Raghav’s Take: 2nd Wave of NPAs? Here’s What the Govt Can Do

Second wave of NPAs to jabs for the foreign-bound, The Quint’s Editor-in-Chief Raghav Bahl shares his views.

2 min read
Indian financial sector’s second wave of non-performing assets and government’s initiative to allow students headed abroad to break the vaccine queue, <b>The Quint</b>‘s Editor-in-Chief Raghav Bahl shares his views on some recent and pertinent developments.

Indian financial sector's second wave of non-performing assets and government's initiative to allow students headed abroad to break the vaccine queue, The Quint's Editor-in-Chief Raghav Bahl shares his views on some recent and pertinent developments.

India's Financial Sector Sees 2nd Wave of NPAs; Here's What Can Be Done:

India’s financial sector seems to be slipping into a horrendous second wave of non-performing assets (NPAs).

The latest estimates suggest that more than 15% of the total bank credit of over one hundred lakh crore could have turned sour. The situation for smaller outfits in the travel, retail, and hospitality sectors is dire. Just too many of them are understandably bankrupt since revenues have been near-zero, or a low fraction of normal times for nearly a year now.

This is “invisible bankruptcy”, which will lead to massive closures once liabilities are “called in or foreclosed” by banks. That amount of capital destruction will be fatal. Any sensitive and intelligent government should understand that this is an artificial graveyard. Businesses that could bounce back to health once normal operations resume are currently sick simply because they’ve run out of cash.

It’s an ephemeral illness which is curable. So what should be done?

Instead of acting in dribbles as the government has been doing, it should take an axe to this fleeting problem by declaring FYs 20-21 and 21-22 as “financial zero years”, ie, the entire outstanding debt and accumulated interest for these 24 months should be “rolled forward” in a restructured loan.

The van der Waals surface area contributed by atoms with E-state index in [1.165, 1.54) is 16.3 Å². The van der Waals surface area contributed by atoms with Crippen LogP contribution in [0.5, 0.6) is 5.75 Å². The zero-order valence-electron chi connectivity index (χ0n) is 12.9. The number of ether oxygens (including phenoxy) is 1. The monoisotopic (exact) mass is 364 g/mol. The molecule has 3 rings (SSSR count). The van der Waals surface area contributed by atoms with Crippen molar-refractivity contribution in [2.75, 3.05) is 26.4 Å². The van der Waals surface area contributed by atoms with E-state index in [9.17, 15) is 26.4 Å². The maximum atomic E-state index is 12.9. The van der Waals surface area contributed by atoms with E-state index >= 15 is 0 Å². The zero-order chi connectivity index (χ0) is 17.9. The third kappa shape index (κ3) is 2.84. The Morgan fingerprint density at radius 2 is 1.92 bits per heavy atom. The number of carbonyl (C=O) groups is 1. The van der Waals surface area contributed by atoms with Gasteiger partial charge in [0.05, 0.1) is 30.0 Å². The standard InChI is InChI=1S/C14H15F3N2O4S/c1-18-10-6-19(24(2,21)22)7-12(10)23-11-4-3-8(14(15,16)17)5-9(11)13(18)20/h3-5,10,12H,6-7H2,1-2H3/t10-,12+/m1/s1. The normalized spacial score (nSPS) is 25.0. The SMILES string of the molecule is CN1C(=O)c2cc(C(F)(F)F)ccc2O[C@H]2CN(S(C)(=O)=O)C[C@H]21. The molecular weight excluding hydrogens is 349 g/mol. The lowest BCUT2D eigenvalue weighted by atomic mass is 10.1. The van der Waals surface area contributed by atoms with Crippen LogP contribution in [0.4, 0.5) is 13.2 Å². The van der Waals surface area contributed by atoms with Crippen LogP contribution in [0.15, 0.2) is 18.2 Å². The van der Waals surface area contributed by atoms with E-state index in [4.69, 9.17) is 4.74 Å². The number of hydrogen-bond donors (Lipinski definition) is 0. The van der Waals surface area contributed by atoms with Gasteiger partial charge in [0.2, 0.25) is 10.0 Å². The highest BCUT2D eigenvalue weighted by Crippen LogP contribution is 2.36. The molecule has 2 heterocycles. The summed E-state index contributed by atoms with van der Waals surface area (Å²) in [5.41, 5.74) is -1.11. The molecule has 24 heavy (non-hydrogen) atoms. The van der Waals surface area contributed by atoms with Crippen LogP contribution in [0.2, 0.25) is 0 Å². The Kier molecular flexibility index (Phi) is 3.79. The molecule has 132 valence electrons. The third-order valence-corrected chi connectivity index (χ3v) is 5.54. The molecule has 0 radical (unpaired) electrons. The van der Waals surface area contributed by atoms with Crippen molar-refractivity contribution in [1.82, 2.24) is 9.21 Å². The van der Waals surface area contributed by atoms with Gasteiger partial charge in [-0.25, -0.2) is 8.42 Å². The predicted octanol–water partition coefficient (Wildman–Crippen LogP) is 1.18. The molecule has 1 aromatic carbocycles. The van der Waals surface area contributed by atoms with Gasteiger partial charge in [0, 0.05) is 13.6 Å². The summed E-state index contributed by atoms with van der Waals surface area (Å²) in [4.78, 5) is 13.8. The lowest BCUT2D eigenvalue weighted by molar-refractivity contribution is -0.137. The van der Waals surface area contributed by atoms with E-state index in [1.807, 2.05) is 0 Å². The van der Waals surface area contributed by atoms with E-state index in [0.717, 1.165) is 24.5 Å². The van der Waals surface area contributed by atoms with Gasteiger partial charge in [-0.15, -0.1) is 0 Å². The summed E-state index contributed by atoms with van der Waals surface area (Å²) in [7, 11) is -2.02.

I am stating just the principle of what should be done. The nuts and bolts can be crafted by experts. Several models/options can be created, which should ensure that small businesses don’t fold up for want of cash/credit during these 24 months.

I understand that critics will pounce on me for advocating “moral hazard”. But I am not asking for interest forbearance or debt write-offs. I am pushing for a sensible, practical, long-term restructuring of liabilities so that a temporary, 24-month shortage of cash/credit does not lead to massive closures of otherwise healthy businesses. C’mon GOI, please act now.

Students Headed Abroad Allowed to Break The Vaccine Queue: An Initiative That Deserves Applause

Finally, if you believe that “governments can do no right in my playbook”, here is one initiative that I would unreservedly applaud, wherein people who need to go overseas – whether students or employees or athletes for the Tokyo Olympics – are being allowed to “break the queue” and get preferential jabs to qualify as per destination norms.

This is a proactive move by a usually behind-the-curve state. It’s being criticised for being an iniquitous policy, especially against students who are planning to stay in India.

I agree, in a perfect world, in utopia, if vaccines were available on tap for everybody, it’s iniquitous to launch such a preferential scheme. But when there is a crippling paucity, and you have to choose the lesser evil, then it’s better to not kill the dreams and aspirations of a few adventurous souls rather than stick to theoretical tenets of “equality”.

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